ABC’s News’ periodic segment “What Would You Do?” is public opinion manipulation crossed with bad social behavior research, seeking the entertainment value of hidden camera shows. The segments stage outrageous public scenarios—a caretaker mistreating a wheelchair-bound senior, for example, to see how bystanders will react. Any potential benefit of the segments—might they encourage people to consider intervening when they see blatantly unethical behavior?—is swallowed whole by the more likely negative results. One is that the existence of a hidden camera show that stages such charades creates inevitable cynicism and skepticism. Most witnesses to crimes and other shocking public conduct have enough mental and social hurdles to clear before they can reach the decision to take action without ABC News giving them another. The thought “I wonder if this is fake?” may be just enough to still someone’s ethics alarms and cause them to discount the duties of rescue and confrontation. Indeed, several of the scenarios stages for the show have been unconvincing. “What Would You Do?” also provides a convenient rationalization for those who are inclined to ignore fellow human beings in peril: “This must be set-up.”
In addition, “What Would You Do?” often carries a more sinister feature, courtesy of the biased journalists at ABC. Sometimes the simulated conduct appears to be designed to portray the worst of human values, with the clear implication that such conduct is common in America. And sometimes, like last week, this is driven by a political agenda.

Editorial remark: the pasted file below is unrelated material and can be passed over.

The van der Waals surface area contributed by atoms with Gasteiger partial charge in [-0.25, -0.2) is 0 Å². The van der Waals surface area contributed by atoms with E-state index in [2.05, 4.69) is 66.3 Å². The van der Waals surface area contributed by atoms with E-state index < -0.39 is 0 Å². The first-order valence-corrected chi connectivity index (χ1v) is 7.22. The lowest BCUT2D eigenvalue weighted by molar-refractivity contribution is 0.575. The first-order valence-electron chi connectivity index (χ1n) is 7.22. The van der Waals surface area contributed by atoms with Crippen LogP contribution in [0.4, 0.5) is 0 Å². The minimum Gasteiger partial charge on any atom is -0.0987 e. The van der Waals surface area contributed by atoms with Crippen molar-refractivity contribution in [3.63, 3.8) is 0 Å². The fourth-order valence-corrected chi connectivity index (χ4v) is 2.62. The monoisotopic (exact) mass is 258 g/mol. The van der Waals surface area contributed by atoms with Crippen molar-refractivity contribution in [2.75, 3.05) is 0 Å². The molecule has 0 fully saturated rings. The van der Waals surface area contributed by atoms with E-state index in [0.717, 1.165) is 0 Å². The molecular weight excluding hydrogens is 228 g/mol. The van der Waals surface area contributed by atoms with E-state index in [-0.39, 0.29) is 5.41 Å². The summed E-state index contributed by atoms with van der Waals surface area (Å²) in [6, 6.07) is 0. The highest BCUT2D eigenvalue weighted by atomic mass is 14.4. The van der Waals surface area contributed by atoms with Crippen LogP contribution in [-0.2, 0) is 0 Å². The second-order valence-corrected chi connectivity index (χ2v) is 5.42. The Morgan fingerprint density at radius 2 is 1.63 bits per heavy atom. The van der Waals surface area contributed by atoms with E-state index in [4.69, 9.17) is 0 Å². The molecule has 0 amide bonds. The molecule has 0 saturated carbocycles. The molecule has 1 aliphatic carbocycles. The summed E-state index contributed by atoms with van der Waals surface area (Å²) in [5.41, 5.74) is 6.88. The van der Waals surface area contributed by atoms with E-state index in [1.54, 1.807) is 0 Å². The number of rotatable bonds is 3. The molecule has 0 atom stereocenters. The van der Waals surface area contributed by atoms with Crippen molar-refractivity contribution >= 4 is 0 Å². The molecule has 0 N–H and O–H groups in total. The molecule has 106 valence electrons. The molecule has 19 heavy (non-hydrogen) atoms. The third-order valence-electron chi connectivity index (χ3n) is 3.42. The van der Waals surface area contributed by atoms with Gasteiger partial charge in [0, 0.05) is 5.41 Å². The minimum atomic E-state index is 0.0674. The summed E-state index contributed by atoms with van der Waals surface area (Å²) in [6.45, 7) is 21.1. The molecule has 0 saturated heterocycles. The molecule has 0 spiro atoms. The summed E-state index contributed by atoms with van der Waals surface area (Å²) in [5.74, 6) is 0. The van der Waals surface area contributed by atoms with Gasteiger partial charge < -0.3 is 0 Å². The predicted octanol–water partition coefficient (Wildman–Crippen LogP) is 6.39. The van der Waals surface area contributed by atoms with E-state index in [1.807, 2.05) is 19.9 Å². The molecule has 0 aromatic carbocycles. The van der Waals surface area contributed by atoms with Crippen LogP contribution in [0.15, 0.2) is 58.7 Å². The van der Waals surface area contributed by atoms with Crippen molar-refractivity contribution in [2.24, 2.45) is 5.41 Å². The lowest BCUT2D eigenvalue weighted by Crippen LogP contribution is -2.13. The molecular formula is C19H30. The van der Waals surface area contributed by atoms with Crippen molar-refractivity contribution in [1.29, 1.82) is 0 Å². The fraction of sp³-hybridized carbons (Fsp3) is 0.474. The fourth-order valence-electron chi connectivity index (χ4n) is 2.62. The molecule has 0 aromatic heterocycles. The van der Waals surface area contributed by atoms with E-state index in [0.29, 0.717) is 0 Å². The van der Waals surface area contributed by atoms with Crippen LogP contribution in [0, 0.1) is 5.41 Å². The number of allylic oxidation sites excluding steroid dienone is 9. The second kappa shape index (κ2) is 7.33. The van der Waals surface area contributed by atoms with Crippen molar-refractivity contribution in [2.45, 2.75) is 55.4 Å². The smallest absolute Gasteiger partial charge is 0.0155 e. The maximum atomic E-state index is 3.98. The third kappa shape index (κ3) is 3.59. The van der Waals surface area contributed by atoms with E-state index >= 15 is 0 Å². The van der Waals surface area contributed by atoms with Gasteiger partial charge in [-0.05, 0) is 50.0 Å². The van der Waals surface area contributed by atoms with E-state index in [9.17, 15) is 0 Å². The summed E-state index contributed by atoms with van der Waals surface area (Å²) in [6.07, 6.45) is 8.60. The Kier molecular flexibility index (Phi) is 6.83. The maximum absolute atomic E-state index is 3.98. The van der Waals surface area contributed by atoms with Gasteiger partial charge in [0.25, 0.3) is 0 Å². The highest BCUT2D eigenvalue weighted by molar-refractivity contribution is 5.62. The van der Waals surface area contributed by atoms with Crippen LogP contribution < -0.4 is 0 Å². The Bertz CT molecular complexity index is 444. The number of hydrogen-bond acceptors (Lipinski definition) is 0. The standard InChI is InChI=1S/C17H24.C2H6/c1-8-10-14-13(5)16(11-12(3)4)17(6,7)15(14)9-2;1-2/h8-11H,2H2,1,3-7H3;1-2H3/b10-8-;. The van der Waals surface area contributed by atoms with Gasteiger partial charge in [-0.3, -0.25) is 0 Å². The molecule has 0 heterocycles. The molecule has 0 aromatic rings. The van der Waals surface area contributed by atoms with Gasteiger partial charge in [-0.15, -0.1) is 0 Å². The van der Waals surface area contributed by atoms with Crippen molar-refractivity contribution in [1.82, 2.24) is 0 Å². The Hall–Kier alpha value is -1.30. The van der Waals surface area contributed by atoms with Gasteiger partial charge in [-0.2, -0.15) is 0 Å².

“What Would You Do?” hit rock bottom with this episode, which falsely purported to provide insight on Arizona’s SB 1070. From the ABC News website:
“What Would You Do?” decided to travel to Arizona. We installed our hidden cameras at BK Carne Asada and Hotdogs, a popular restaurant in Tucson, and hired actors to portray an off-duty security guard and a Latino customer. Later, host John Quinones, who is Hispanic, went undercover to see how restaurant patrons would react when he was the one facing racial profiling.”
The segment was pointedly introduced by an overview of the controversy surrounding Arizona’s anti-illegal immigration law. ABC’s clear implication: this is what the law permits; this is what racial profiling looks like. That was more than misleading. It was a lie.